Investigating or responding to investigations can be complicated and challenging. But with a robust process and the correct team of professionals, the daunting task of securing data for an investigation can be brought under control.
As an organization doing business in multiple international jurisdictions, conducting an internal investigation or responding to an external probe will require, not only that you unearth the information necessary to mount your defense, but that you gather the data, preserve, handle or transfer it in accord with stringent laws and regulations that can vary widely from nation to nation.
The GDPR introduces a tiered penalty approach for breaches, where fines for breaches are much higher than under previous regulations, up to four percent of annual worldwide turnover or €20 million.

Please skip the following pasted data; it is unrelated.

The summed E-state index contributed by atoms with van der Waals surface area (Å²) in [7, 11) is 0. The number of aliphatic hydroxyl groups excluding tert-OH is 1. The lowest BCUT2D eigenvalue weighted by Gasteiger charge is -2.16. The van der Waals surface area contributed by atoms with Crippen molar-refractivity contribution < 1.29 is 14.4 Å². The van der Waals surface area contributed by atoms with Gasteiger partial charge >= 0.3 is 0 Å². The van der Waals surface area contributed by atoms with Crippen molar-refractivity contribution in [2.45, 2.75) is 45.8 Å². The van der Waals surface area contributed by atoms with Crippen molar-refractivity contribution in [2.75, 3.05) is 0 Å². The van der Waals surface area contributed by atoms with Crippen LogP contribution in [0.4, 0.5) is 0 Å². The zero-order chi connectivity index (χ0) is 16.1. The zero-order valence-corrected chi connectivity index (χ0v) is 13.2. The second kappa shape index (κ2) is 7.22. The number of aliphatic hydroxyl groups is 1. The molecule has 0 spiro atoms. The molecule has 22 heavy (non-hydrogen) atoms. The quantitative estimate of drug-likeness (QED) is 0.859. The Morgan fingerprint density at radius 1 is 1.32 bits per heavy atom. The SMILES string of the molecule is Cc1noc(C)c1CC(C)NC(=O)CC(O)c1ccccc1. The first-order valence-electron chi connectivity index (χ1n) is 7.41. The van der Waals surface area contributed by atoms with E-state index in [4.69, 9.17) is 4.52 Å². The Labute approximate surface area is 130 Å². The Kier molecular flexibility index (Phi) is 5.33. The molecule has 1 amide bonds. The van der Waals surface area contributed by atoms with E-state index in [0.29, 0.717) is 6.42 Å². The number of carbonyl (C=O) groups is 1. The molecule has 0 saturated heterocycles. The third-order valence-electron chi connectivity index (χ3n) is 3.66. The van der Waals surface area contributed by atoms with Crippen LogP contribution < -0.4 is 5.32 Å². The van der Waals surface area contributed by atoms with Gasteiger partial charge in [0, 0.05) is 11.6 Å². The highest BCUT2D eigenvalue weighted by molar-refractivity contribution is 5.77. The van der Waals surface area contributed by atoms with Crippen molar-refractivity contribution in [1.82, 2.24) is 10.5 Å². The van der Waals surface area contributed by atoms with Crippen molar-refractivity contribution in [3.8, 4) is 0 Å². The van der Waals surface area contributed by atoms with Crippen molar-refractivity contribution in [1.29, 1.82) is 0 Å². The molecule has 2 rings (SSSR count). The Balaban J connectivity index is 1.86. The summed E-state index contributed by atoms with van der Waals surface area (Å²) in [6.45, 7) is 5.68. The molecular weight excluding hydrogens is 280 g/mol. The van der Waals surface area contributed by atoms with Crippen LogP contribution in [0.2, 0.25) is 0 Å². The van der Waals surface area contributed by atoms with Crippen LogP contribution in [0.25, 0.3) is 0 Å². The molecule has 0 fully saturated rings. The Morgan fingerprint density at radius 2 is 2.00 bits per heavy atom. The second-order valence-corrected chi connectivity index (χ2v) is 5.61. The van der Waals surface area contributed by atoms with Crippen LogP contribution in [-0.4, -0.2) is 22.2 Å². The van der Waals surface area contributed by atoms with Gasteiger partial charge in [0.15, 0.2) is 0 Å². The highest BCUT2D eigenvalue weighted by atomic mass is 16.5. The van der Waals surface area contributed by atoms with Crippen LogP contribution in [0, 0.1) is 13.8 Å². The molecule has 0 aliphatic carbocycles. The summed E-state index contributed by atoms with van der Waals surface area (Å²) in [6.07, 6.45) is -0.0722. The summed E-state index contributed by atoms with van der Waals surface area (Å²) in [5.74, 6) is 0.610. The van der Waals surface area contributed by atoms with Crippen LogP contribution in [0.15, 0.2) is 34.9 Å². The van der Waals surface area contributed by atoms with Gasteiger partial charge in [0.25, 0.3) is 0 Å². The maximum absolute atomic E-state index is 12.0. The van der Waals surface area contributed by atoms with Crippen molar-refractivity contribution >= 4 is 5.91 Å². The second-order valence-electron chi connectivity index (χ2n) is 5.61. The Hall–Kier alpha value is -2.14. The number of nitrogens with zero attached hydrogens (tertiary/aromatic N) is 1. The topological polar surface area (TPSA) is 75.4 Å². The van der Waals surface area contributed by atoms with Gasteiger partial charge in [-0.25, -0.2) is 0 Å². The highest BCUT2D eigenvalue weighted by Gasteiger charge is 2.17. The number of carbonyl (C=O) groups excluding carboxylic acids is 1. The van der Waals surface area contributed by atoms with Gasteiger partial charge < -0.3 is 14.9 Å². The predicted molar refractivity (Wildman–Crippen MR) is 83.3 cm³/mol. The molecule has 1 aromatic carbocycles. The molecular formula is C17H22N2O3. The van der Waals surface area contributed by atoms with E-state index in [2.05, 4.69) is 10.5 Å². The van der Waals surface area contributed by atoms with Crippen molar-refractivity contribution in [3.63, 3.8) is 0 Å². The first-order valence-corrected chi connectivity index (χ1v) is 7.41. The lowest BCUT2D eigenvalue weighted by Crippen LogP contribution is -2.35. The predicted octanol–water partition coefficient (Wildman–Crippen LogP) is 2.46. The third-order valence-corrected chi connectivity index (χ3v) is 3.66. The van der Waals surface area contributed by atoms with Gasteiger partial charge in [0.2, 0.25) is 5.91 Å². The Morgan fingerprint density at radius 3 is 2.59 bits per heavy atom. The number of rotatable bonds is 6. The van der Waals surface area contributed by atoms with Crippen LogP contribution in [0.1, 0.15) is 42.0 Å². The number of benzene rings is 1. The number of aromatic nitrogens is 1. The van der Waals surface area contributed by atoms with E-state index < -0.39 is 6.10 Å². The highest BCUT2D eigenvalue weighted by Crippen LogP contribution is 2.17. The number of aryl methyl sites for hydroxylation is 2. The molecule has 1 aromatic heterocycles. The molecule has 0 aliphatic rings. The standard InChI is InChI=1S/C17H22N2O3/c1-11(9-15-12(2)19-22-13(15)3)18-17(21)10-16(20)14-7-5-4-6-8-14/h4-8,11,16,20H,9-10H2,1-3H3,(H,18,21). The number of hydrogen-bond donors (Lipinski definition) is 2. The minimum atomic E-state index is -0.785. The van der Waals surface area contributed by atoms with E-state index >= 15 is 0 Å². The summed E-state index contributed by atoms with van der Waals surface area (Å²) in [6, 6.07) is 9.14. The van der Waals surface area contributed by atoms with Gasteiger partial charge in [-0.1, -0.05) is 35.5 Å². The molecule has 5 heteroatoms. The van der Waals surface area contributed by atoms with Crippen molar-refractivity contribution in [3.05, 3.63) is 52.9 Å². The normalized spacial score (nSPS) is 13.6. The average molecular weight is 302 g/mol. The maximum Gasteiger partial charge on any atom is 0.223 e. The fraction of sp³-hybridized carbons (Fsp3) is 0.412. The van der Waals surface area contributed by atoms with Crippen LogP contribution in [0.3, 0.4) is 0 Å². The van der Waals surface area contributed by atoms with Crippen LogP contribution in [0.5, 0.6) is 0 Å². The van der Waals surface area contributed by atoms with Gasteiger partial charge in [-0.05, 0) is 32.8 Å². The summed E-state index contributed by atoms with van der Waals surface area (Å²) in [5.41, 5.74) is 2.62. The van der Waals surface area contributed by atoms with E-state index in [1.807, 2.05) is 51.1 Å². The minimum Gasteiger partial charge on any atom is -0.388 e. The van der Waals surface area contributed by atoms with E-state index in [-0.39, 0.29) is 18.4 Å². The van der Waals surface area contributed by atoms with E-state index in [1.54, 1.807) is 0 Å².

2019 has already seen two major companies, British Airways and Marriott, face steep fines for data breaches in which millions of customers had their personal data stolen. This will no doubt give organizations some pause for concern in order to make sure personal data is sufficiently secured but to also respond in mitigation to the level of fines imposed versus the severity of the data breach.
FRA Senior Director, Andy Hunniford, discusses how to handle this challenge in GIR’s Data Privacy and Transfer in Investigations publication as well as discussing how the current evolution of technology will change the face of white-collar law enforcement and related investigations and litigation.